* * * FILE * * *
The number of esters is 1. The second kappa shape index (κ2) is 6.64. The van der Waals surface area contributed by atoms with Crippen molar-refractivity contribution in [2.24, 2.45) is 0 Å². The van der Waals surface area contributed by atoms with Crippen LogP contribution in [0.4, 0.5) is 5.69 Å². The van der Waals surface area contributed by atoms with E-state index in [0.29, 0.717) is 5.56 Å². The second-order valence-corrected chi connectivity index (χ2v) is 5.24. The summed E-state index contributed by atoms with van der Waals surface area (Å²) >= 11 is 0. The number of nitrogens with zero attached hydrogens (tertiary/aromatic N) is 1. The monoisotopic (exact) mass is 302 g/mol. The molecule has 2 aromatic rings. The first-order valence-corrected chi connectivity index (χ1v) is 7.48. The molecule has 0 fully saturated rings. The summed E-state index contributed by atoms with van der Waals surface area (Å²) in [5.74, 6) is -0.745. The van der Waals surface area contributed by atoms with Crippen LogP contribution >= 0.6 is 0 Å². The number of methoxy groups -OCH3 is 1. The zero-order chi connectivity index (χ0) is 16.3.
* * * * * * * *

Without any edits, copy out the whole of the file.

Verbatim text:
The number of esters is 1. The second kappa shape index (κ2) is 6.64. The van der Waals surface area contributed by atoms with Crippen molar-refractivity contribution in [2.24, 2.45) is 0 Å². The van der Waals surface area contributed by atoms with Crippen LogP contribution in [0.4, 0.5) is 5.69 Å². The van der Waals surface area contributed by atoms with E-state index in [0.29, 0.717) is 5.56 Å². The second-order valence-corrected chi connectivity index (χ2v) is 5.24. The summed E-state index contributed by atoms with van der Waals surface area (Å²) >= 11 is 0. The number of nitrogens with zero attached hydrogens (tertiary/aromatic N) is 1. The monoisotopic (exact) mass is 302 g/mol. The molecule has 2 aromatic rings. The first-order valence-corrected chi connectivity index (χ1v) is 7.48. The molecule has 0 fully saturated rings. The summed E-state index contributed by atoms with van der Waals surface area (Å²) in [5.74, 6) is -0.745. The van der Waals surface area contributed by atoms with Crippen LogP contribution >= 0.6 is 0 Å². The number of methoxy groups -OCH3 is 1. The zero-order chi connectivity index (χ0) is 16.3.